Gabriel agrees it was challenging, “but the reality is that working together to overcome difficulties is what we do, and we were able to fabricate the building on time and have it ready to deliver by the second week of April. It was fully approved, and patients were in those beds before July 4.”

Although it was used as an emergency treatment center for COVID patients, the 6,500-square-foot, $8.9 million facility—the first in Good Samaritan’s history to be built using off-site, modular construction—has reverted to its intended purpose as a pediatric emergency department designed to accommodate children’s special needs. In 2021 it received two awards of distinction: Best in Show and First Place – Health Care from the Modular Building Institute.

The schedule acceleration that results from modular construction is nothing short of remarkable. We checked out a video on the Axis website and were able to watch the installation of a 6,900-square-foot emergency room addition lifted into place by a crane at Beth Israel Deaconess Hospital in Plymouth, Massachusetts, which began on June 26, 2023 and was completed just four days later, on June 29.

Just one month later, on July 26, there was a ground-breaking ceremony for a 4,000-square-foot expansion at St. Charles Hospital on Long Island which will provide a separate care environment offering specialized care for dependency patients. Meanwhile, last year in December, the staff at MODLOGIQ began design work for The Memorial Health System on a four-story, 100,000-square-foot medical center in Athens, Ohio. When completed, this will be the largest permanent healthcare facility in North America built with off-site modular construction.

According to Project Manager Fran Bridge, the typical timeframe for conventional, stick-built construction for a facility of this size can be as long as four years; that’s one to two years to design and another two to three years to construct. MODLOGIQ’s schedule, however, calls for the Athens Health Campus to open in just 18 months.

Most recently, MODLOGIQ has secured a contract for a three-story, 30,000-square-foot rehabilitation center at Odyssey House in New York City, specifically geared to help pregnant women recover from substance abuse by offering treatment and a safe place to live, both before and after the baby is born. The center is just one more example of how the modular industry is responding quickly to the nation’s critical healthcare needs.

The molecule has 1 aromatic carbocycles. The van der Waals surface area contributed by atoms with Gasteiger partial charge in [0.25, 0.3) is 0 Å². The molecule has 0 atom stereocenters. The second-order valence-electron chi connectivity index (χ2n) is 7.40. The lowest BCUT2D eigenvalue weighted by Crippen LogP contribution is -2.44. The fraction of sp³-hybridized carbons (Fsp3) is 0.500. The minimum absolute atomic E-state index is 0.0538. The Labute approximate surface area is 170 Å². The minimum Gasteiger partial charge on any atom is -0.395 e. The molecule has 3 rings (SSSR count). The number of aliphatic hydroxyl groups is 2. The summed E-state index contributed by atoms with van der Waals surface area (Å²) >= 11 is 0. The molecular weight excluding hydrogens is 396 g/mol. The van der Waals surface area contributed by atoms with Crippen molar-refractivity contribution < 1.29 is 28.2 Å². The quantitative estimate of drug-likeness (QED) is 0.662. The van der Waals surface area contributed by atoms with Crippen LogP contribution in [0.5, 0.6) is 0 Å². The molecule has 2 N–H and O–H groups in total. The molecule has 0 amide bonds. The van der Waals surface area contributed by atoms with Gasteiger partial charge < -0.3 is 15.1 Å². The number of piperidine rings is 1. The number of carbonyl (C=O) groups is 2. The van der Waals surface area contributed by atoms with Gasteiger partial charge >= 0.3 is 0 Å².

“In recent years, we spent considerable time looking at how we could increase our capacity, both internally and externally, and how could we do more and do it faster,” Gabriel explains. “One way we discovered would be to produce cold formed [light gauge] steel, the metal studs, and the panels that infill every single one of our structural modules. Now, through the acquisition of a plant in Seville, Ohio, southwest of Akron, we have the ability to do this,” he shares.

“We had been talking to the former owner of that facility about being the supplier for the Athens project, and those conversations turned into a question of whether we might be interested in acquiring the facility, leasing the equipment—which includes five Howick machines, the leading technology for producing cold formed steel—and hiring the existing staff, so no jobs were lost. It was not a planned acquisition, but it’s come together under the MODLOGIC name as a separate entity, MODLOGIC–Seville,” says Gabriel.

“That facility will be producing a different kind of product that could be integrated into John’s projects, and we’ll collaborate with him and his team to supply metal studs, preformed wall panels, and other structural components to help him solve problems for his clients and increase revenues.”

The other development Gabriel says his staff has been working on is DESIGNLOGIQ, a design philosophy and platform for modular manufacturing assembly and construction. “It’s our version of DMA [Design for Manufacturing and Assembly] but we believe DMA doesn’t take it far enough to include every detail that’s important when considering a modular product.”

The purpose of DESIGNLOGIQ is not to design only for MODLOGIQ but for anyone with an interest in leveraging modular construction and pre-fabrication to reach its full potential. “We believe it will lead to an increase in the volume of manufacturing capacity across the board and already we’re working on projects at our facility for other modular manufacturers,” Gabriel shares.

Often, developers go to an architect first, who may not know how to design for modular construction, and when that happens, they face increased design time and higher costs once the plans are brought to the factory. Instead, what Gabriel recommends is making the architect of record part of the design team at MODLOGIQ who can bring all the components for customized buildings together seamlessly. This way, the modular manufacturing company, wherever it is located, can produce a successful outcome.

“Everyone wants to try modular construction because of the obvious advantages, but they just don’t know how,” he says. “Our goal is to lead modular manufacturers and developers down the right path. Our goal isn’t to try and get all the work; it’s to facilitate work and benefit the entire industry across North America.